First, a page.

Origin date: November 29, 2009

Thanksgiving is always an interesting holiday for our family. This year, for instance, we didn’t get together. My sister hung out with me and we had roast chicken while my mother made her rounds at friends houses.

See, for our family, holidays like Thanksgiving and Christmas were more of an obligation rather than a tradition. My parents grew up in a very different culture with very different holidays. They came to America and were now faced with new, flashier, more expensive and less logical holidays. A lot of the time it was due to all of the stuff their American children were bringing home to them: hand prints made into turkeys covered with uncooked pasta, clay ornaments with red ribbons depicting a deer-like animal with a red nose. Clearly there were some expectations from us as kids that our parents were not prepared to address. It was particularly hard to explain to my parents how a fat man dressed in red fit down our chimney and why in the world he would want to give me toys. He didn’t even know me!

Luckily, Thanksgiving was a holiday my parents could wrap their minds around. Mainly because it involved lots of food, family and friends, which is a common theme in many Chinese holidays and celebrations. My mom got to learning what a traditional Thanksgiving dinner consisted of and decided, in typical fashion for my mother, that it was inadequate. She added some of her culinary masterpieces to the mix and made her own traditions for the holiday. Stir-fried noodles replaced mashed potatoes and gravy, Chinese broccoli was our green bean casserole, and my mother cooked her turkey with Asian spices, shredded carrots, shiitake mushrooms and cellophane noodles…. it was better than any other Thanksgiving dinner I had ever had or ever will have. *Eyes rolling back into head.*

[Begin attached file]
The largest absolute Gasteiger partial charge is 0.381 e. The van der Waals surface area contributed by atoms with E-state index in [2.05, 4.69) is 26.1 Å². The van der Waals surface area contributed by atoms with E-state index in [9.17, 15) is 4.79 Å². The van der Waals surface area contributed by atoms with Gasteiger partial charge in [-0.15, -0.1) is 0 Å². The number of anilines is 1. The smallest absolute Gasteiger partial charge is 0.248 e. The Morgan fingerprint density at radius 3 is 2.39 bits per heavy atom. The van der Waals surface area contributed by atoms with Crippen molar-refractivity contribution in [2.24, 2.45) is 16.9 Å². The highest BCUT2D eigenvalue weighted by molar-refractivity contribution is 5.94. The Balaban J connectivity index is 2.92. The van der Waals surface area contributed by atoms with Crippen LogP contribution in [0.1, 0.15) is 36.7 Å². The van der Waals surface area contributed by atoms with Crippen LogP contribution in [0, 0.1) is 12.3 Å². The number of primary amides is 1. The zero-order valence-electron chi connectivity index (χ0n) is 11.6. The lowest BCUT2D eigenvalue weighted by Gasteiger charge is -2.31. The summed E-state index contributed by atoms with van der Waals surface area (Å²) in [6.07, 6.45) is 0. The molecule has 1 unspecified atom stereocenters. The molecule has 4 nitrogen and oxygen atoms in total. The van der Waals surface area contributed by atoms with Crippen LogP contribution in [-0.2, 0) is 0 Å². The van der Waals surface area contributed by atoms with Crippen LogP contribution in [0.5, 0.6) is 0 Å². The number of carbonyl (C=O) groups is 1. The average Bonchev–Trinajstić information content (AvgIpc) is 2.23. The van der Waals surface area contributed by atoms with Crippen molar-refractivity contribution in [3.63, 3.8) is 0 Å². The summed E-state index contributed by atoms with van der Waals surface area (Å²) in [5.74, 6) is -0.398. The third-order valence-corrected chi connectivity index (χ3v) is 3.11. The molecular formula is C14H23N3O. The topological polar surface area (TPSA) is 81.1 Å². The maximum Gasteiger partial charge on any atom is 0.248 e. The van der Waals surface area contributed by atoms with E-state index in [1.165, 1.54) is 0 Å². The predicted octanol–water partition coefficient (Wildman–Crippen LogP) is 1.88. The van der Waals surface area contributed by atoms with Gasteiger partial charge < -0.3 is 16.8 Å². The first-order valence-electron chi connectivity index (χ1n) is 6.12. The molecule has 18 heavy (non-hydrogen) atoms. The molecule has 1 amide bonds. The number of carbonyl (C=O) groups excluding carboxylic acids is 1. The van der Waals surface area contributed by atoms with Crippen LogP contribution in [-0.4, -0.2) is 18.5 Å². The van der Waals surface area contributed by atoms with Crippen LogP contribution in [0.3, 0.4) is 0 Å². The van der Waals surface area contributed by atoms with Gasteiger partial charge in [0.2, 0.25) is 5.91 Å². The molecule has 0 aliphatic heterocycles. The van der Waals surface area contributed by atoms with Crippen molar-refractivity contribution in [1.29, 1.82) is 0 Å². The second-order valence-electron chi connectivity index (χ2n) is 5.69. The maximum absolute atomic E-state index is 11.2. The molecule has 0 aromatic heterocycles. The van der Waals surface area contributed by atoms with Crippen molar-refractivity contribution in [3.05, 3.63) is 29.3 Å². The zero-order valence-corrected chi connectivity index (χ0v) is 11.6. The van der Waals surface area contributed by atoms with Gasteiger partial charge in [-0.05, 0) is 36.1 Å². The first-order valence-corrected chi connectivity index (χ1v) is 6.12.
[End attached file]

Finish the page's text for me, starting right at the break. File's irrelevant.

These are pictures of meals passed that my mother made. Which brings me to the reason for this post.

My mother recently told a story of one of her first Thanksgivings in this country. Why is this so significant? Well, because this is a story I had never heard before and it is a really amazing story.

My parents came here in the ’80’s and knew very little about American culture, food and holidays. During their 1st Thanksgiving in the U.S., a family friend gave my mother a turkey and told her to just put it in the oven and cook it for dinner. My mother gratefully accepted the bird, brought it back to the kitchen and just stared at it. They didn’t eat turkeys back home and she had never cooked one. She prepared it as best as she knew how and popped into the oven. Several minutes later she came back to a puddle gathering under her oven.

She immediately opened the oven to find it full of water. She ran upstairs to get a neighbor to ask for help. The neighbors upstairs were very kind to my parents and help them adjust to their new apartment. They were a Native American couple that would chat up my mom and dad and show them around the neighborhood. The husband came down stairs and took one look at the bird and shook his head. “Well, that turkey is still frozen,” he said to her. My mother looked him horrified. “Frozen?” she asked. He removed the bird from the oven and discarded it. He told her not to worry about it, she would definitely have something for dinner.

1st turkey
He returned with a huge tray of all the typical Thanksgiving specialties. A generous portion of turkey, mashed potatoes and gravy, cranberry sauce, pumpkin pies and many more goodies. My mother was thrilled and greatly touched. We had our first real Thanksgiving meal provided to us by our gracious Native American neighbors. If that doesn’t strike a cord some where in the general region of your heart, you should go and get that checked out.

So, despite the fact we didn’t actually celebrate Thanksgiving together this year I still have a really good story to tell. Especially since it’s from someone that had never even heard of the the holiday and made it better, her way….